The suggestion, near the end of the work, that Becky may have killed Jos is argued against by John Sutherland in his book Is Heathcliff A Murderer? : Great Puzzles In Nineteenth-century Fiction. Although Becky is portrayed as having a highly dubious moral sense, the idea that she would commit premeditated murder is quite a step forward for the character. Thackeray was a fierce critic of the crime fiction popular at the time, particularly that of Edward Bulwer-Lytton. These lurid and sensationalist accounts—known as "Newgate novels"—took their inspiration, and sometimes entire stories, from the pages of The Newgate Calendar. What Thackeray principally objected to was the glorification of a criminal's deeds; it therefore seems strange that he would have depicted Becky as such a villainess. His intent may have been to entrap the Victorian reader with their own prejudices and make them think the worst of Becky Crawley née Sharp even when they have no proof of her actions. This interpretation is not helped by the trio of lawyers she gets to defend her from the claims, Burke, Thurtell, and Hayes, named after prominent murders of the time (although this may have been further commentary aimed at the legal profession).

Though Thackeray does not settle definitively whether Becky murders Jos, such a development is in keeping with the overall trend of character development in the novel. The tone of Vanity Fair seems to darken as the book goes on. At the novel's beginning, Becky Sharp is a bright girl with an eye to improving her lot through marrying up the social scale; though she is thoroughly unsentimental, she is nonetheless portrayed as being a good friend to Amelia. By novel's end she is (implied to have become) an adulterer and a murderer. Amelia begins as a warm-hearted and friendly girl, though sentimental and naive, but by story's end she is portrayed as vacuous and shallow. Dobbin appears first as loyal and magnanimous, if unaware of his own worth; by the end of the story he is presented as a tragic fool, a prisoner of his own sense of duty who knows he is wasting his gifts on Amelia but is unable to live without her. Whether Thackeray intended this shift in tone when he began writing, or whether it developed over the course of the work's composition, is a question that cannot be settled. Regardless of its provenance, the novel's increasingly grim outlook can take readers aback, as characters whom Thackeray -- and the reader -- at first hold in sympathy are shown to be unworthy of such regard.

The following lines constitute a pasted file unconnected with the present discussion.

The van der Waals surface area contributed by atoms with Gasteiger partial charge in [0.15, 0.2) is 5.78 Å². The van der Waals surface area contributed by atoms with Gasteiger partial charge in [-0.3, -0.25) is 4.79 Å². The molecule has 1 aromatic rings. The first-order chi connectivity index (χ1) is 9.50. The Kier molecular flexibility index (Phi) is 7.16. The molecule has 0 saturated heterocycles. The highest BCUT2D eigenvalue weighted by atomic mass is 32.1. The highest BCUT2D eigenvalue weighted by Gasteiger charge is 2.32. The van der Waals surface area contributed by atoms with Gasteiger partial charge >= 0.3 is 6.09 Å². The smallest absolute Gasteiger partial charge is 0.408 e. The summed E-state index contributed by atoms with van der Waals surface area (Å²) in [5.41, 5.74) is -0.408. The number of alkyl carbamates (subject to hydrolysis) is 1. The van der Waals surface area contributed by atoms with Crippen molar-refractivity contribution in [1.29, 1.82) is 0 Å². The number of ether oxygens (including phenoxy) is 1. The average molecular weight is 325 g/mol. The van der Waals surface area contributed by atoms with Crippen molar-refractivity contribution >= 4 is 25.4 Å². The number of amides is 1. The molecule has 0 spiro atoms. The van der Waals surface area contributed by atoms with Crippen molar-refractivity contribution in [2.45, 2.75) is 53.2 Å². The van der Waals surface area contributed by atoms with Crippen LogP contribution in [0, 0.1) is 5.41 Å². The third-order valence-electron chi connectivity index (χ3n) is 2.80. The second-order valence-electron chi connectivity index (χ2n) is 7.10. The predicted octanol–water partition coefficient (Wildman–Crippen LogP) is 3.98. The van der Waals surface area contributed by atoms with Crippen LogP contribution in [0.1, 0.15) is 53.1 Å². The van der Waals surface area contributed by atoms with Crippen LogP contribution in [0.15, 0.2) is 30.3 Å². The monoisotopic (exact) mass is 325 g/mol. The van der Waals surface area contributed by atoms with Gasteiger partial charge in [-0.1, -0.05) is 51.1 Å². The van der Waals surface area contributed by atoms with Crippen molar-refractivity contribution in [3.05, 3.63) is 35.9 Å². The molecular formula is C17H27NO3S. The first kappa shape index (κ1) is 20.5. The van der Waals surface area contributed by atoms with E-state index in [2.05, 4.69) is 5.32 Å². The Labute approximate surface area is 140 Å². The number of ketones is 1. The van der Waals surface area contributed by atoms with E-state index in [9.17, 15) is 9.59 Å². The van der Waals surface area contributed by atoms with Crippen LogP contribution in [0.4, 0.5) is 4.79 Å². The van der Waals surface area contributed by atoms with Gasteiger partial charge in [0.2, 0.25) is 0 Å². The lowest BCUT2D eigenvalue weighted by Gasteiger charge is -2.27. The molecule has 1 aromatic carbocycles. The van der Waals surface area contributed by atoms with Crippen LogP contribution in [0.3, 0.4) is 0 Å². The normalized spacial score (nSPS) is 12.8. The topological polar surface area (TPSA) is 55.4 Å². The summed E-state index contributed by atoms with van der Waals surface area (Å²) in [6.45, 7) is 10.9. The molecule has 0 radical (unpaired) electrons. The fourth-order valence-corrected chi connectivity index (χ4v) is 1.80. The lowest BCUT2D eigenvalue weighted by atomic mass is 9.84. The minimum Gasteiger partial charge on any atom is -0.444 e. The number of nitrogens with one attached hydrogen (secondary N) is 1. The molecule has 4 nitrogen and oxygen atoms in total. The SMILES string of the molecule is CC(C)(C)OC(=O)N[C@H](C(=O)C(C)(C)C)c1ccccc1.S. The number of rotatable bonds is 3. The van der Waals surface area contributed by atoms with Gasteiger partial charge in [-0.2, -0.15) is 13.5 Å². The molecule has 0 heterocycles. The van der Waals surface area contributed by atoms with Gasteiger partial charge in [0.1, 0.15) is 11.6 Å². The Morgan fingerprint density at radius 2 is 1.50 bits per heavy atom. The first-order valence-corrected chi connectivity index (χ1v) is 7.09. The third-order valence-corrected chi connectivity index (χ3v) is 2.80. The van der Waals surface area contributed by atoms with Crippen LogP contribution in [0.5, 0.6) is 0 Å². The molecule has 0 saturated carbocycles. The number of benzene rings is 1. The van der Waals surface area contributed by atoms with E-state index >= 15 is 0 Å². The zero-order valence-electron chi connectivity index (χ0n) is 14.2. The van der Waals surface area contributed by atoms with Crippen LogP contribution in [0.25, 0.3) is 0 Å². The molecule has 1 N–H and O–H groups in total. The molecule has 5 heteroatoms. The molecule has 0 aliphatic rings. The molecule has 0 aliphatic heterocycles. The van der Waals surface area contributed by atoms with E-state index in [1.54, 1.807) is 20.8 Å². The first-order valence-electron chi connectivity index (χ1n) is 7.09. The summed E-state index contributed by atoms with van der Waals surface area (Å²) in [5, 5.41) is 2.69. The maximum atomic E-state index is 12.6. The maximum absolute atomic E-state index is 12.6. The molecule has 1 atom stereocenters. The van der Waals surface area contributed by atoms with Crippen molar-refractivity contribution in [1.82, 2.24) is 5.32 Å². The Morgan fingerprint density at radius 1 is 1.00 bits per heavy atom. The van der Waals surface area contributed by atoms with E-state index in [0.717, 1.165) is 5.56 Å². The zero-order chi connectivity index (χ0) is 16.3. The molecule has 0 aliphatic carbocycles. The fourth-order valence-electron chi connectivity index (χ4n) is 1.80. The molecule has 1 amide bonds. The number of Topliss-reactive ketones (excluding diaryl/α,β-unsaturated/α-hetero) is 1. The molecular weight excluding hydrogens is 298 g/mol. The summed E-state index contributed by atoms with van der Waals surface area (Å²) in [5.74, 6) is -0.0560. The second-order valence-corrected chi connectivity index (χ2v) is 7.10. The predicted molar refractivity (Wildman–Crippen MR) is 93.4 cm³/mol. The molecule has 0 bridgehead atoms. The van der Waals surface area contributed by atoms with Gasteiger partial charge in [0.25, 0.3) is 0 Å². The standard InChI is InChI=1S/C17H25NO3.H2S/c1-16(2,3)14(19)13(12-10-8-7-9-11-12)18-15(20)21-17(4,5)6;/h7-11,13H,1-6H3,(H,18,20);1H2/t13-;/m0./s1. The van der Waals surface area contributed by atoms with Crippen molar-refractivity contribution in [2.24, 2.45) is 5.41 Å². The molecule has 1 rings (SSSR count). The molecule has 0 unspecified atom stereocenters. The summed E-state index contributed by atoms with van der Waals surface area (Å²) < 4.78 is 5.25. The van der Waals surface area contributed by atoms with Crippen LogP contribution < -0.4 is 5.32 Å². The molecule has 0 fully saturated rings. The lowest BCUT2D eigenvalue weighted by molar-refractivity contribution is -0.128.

The character of Becky Sharp is based in part on Thackeray's maternal grandmother Harriet Becher. She abandoned her husband and children when she eloped with Captain Charles Christie. In 1806 shortly after the death of Christie and her husband she married Edward Butler another army officer. Thackeray lived with his grandmother in Paris in the 1830s and again in the 1840s.

Film, TV or theatrical adaptations

Main article: Vanity Fair (film)

The book has inspired a number of film adaptations, the first being a silent movie in 1911. Notable movie versions include:

  • A 1932 film updated to set the scene at that date; see: Vanity Fair (1932 film).
  • The 1935 film Becky Sharp starring Miriam Hopkins and Frances Dee. Hopkins was nominated for best actress. First film shot completely in three-strip Technicolor.
  • A 1967 BBC miniseries adapted by Rex Tucker starring Susan Hampshire as Becky Sharp, for which she received an Emmy Award in 1973. This version was also broadcast in 1972 in the US on PBS television as part of Masterpiece Theater.
  • A 1987 classic series produced by the BBC titled 'Vanity Fair', starring Eve Matheson as Becky Sharp and James Saxon as Jos Sedley.
  • A 1998 miniseries produced by the BBC titled 'Vanity Fair', starring Natasha Little as Becky Sharp.
  • A 2004 film directed by Mira Nair. The film received only mixed reviews and director Nair was criticized for softening the character of Becky Sharp, played by Reese Witherspoon, with the intent to modernize the story and characters; see: Vanity Fair (2004 film).


  1. ^ Gordon N. Ray, ed., The Letters and Private Papers of William Makepeace Thackeray, 4 vols. (Cambridge, Mass.: Harvard University Press, 1945-46), 2: 309.


  • Harden, Edgar F. (1995). Vanity Fair: A Novel without a Hero. New York: Twayne Publishers. ISBN 0-8057-4460-6
  • Vanity Fair: ISBN 0-19-283443-6 (Oxford World Classics edition, that has explanatory notes and original illustrations)

External links

  • The Victorian Web - Thackeray's Illustrations to Vanity Fair
  • Vanity Fair, available freely at Project Gutenberg